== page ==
Like Rewolf said, a lot depends on your input signal quality and level. I don't think the HD unit itself has any inherent noise level that would prevent you from getting very clean output. But having this out of the way, there are plenty of possibility to bring in or produce noise throught inputs, effects loop, or just bad amp and effect model parameter settings.

Martin

 

I usually put my gain at like 6-7 on high gain. I never overkill on gain, cause it sounds awful if you do.

I know there's always gonna be a little bit of noise, but I look at others and they always have a nice setup that sounds noiseless.

 

I try to use the preamp a bit on my M-Audio but it'll clip if I put it too high.

 

Speaking of preamps is there any preamp stuff on the POD HD, and does it have a limiter?

Share this post


Link to post
Share on other sites

I had problems with noise on my HD500 too. A friend has an HD400 and we compared side by side and with same guitar, leads, amp. But the 500 kept have a far poorer S/N output for all the same settings. I finally found the problem, input source 2 was set to mic, I changed it to guitar - the sound of silence!

Share this post


Link to post
Share on other sites

Yes the Mic input with nothing plugged in can produce some noise especially if the Trim is set high.  I know that the HD500 defaults to most of the inputs active, but you really want to reduce this down to just the input(s) you are actively using on each patch in order to keep the noise down

Share this post


Link to post
Share on other sites

But doesn't input 2 guitar, also produce that noise? 

 

You really should be turning input 2 to the digital option of variax. 

 

 

Also, setting input 2 to guitar/same will change the sound of your patches because instead of having one input it will be having two. 

That's why you don't get clean sounds with two input sounds.

  • Upvote 1

Share this post


Link to post
Share on other sites

The mic input has a lot more gain the the aux/gujiar inputs. This is why the mic input has more noise.

Share this post


Link to post
Share on other sites

SNR can be a somewhat arbitrary so we have to be careful. It's signal to noise ratio, right? The noise floor is easy. Don't hook up anything and measure the level coming out. Signal is something else. What signal level do I use. I an make the input be a number of different levels and get whatever SNR I want. For a digital system the best SNR usually occurs when the signal gets close to 0dBFS (i.e., fullscale). Is that appropriate here? For the HD500 that means a signal much larger than typical guitar levels. Does anyone know if there's a "standard" signal level for SNR measurement in the guitar market? Next time I take my HD500 into the lab (to measure more amp tone control responses) I'll measure SNR as well.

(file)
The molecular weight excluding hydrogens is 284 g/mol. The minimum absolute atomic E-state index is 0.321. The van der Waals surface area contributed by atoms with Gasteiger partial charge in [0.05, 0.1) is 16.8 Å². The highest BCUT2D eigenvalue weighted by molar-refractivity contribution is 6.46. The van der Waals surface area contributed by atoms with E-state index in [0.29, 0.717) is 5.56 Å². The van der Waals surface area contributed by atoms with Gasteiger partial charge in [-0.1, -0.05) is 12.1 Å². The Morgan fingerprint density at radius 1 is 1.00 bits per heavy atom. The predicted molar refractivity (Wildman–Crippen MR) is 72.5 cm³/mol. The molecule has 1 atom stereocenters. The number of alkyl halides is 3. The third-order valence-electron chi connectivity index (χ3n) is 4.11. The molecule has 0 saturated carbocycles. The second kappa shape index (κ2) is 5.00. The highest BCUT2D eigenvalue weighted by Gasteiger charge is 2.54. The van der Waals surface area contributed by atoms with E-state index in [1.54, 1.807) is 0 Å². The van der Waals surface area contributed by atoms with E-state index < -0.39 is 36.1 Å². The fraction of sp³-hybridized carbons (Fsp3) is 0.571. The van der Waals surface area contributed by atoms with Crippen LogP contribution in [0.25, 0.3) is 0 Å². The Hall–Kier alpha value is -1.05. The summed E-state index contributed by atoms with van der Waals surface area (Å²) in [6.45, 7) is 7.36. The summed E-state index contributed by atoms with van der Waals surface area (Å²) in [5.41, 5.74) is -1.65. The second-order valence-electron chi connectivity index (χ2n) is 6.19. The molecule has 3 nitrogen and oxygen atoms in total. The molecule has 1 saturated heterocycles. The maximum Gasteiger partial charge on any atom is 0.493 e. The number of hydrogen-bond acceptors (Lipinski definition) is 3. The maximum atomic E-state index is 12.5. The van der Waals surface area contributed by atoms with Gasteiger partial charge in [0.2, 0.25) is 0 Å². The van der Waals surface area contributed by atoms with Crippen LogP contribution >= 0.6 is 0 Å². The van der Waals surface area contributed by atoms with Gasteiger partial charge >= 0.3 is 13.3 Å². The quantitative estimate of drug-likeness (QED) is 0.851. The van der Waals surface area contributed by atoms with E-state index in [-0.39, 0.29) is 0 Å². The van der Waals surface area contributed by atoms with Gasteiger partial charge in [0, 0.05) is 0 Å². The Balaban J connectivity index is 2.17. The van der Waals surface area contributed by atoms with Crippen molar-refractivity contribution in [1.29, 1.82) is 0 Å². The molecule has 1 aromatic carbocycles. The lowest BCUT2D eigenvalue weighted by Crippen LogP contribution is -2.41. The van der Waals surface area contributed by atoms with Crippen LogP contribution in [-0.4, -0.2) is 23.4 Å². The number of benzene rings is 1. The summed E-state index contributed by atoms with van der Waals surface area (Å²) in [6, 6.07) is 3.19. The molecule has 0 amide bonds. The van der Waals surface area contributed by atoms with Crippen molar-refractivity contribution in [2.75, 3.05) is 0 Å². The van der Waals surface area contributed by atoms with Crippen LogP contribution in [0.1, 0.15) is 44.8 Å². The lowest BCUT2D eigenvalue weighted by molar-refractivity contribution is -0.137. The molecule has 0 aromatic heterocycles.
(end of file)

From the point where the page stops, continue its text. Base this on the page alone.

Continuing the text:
• Upvote 1

Share this post


Link to post
Share on other sites

Haven't heard this term since the ferric tape days when it was enough level to overcome the hiss and noise floor of mics in a room.

There is self noise of the equipment itself. As in Microphone recording chain will have a self noise especially tube mics and preamps.

The sound in the recording space usually acoustically deadened to lower to self noise of the room. Outside rumble or from Air Con  getting in the mic. Mics have a high pass to combat this.

 

The idea to lower the noise floor of the mic in a room when compressed to increase signal to tape would also raise

the noise floor. Thus many studios of the late 70's and 80's were completely lifeless and life was added by the new expensive digital FX overriding any god forbid room ambiance. LOL

 

The point was the room even now has to minimize outside noise from getting in (sound proofing)and how the sound in the room bounces around (acoustic treatment)

 

On the HDs the pre amps are the modern cheap but clean design. The self noise of the unit is excellent but add to it an unheralded guitar and the pickups pick up stray electromagnetic fields from the HDs. Electronics, Guitar Amps, TVs, computers, dimmer lights all induce electronic noise into the system and to minimize it you have to shield the guitar.

 

When I first got my HD the noise was unaccepable especially on high gain amps and FX until I shielded all my guitars.

Share this post


Link to post
Share on other sites

Join the conversation

You can post now and register later. If you have an account, sign in now to post with your account.
Note: Your post will require moderator approval before it will be visible.

Guest
Reply to this topic...

×   Pasted as rich text.   Paste as plain text instead

  Only 75 emoji are allowed.

×   Your link has been automatically embedded.   Display as a link instead

×   Your previous content has been restored.   Clear editor

×   You cannot paste images directly. Upload or insert images from URL.

Sign in to follow this  

×
×
  • Create New...